Wasatch Cache National Forest
In partnership with: Utah Division of State Parks and Recreation, The Friends of the Utah Avalanche Center, Utah Department of Emergency Services and Homeland Security and Salt Lake County.



Tuesday, November 29, 2005  7:00am
Good morning, this is Brett Kobernik with the Forest Service Utah Avalanche Center with your backcountry avalanche and mountain weather advisory.  Today is Tuesday, November 29, 2005, and it’s about 7:00 am.

There will be two showings of the new TGR film “Tangerine Dream” at Brewvies Thursday, December 1, at 7 and 9 pm.  This is a fundraiser for the UAC, sponsored by our partner, The Friends of the Utah Avalanche Center.  Advance tickets are available at Black Diamond retail or www.FeedTheHabit.com.

This week our staff will be giving three free avalanche awareness talks.  The first is Tuesday, November 29th at the Salt Lake REI.  The second is Thursday, December 1st at the Sandy REI.  Both are at 7pm.  The third is at Hanson Mountaineering in Provo on Thursday, December 1st at 7pm as well.  These talks are great for all ages and all types of recreation.

For a quick glance at avalanche classes in the Salt Lake and Park City area, (Click Here).

Current Conditions:   
Mountain temperatures climbed into the teens overnight.  Ridgetop winds also increased a bit are averaging 15 to 20 mph with gusts to 35 at the highest locations.

Avalanche Conditions:
Observations from Monday were pretty mundane with most people finding light density snow on the surface and weak faceted snow under the Thanksgiving storm layer.  No avalanching was reported however one group in Cardiac Bowl experienced a significant collapse of the snowpack which sent shooting cracks out to cover an area about 60 feet wide.  Cardiac bowl is in the highest area of Mill D South in Big Cottonwood Canyon and experienced enough wind effect to stiffen the snow more then in most areas.  This stiffer slab which promotes cracking and collapsing is an indicator of how other areas may behave once we add more snow weight on top of the snowpack.

We will also need to pay attention to the upcoming interface between the new snow and the old snow as there is plenty of loose light density snow on the current surface to act as a weak layer.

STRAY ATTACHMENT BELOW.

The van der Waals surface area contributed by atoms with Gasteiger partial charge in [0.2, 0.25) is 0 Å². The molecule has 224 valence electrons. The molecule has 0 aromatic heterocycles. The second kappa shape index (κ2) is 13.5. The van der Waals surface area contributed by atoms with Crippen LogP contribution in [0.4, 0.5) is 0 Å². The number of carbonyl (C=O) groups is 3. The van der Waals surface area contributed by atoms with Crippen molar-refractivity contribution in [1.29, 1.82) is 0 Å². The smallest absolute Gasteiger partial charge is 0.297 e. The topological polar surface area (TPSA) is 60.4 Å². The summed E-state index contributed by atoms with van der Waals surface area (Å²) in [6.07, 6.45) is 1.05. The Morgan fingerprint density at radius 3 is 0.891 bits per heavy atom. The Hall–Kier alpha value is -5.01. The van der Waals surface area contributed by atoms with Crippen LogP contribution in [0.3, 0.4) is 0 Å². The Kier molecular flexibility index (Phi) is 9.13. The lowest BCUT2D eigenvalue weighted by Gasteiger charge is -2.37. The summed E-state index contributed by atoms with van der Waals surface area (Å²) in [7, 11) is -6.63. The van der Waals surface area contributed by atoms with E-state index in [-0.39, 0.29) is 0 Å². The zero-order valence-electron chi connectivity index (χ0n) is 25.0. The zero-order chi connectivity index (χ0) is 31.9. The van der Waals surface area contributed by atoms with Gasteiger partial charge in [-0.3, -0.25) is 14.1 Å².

Take a look at the current SNOW PROFILE.  The snowpack may look like this by tomorrow.

Hand pits and shovel tilt tests are good for revealing instabilities at the new snow/old snow interface while cracking and collapsing are a sure sign that the deeper buried facets are failing.

Bottom Line:
An isolated MODERATE danger remains this morning on northerly upper elevation slopes steeper then 35 degrees that were wind effected from the last storm.  Most other slopes have a LOW danger.

Mountain Weather: 
For today we should see scattered snow showers.  Ridgetop temperatures will be in the low 20s and ridgetop winds will be from the west southwest at around 15 mph.  Snow should start falling in earnest late this afternoon with wind speeds increasing.  Cold air moves in late tonight while winds shift to the west northwest and will be in the 25 to 30 mph range.  Up to a foot of snow is expected by Wednesday morning.


Light snow showers should continue through Wednesday with a couple of additional inches possible.  Ridgetop temperatures will be in the teens and blustery ridgetop winds will be from the west in the 20mph range.


The rest of the week looks unsettled with a few more chances for snow.



Please report any backcountry snow and avalanche conditions you observe.  We need all the information we can get.  You can call (801) 524-5304 or 1-800-662-4140, or email to [email protected] or fax to 801-524-6301.  The information in this advisory is from the U.S. Forest Service, which is solely responsible for its content.  This advisory describes general avalanche conditions and local variations always occur.

To have this advisory automatically e-mailed to you each day, click HERE.  (You must re-sign up this season even if you were on the list last season.)

The annual report for 2004-05 is now on the web. (Click HERE, 8mb)

Evelyn Lees will update this advisory Tuesday morning.  Thanks for calling.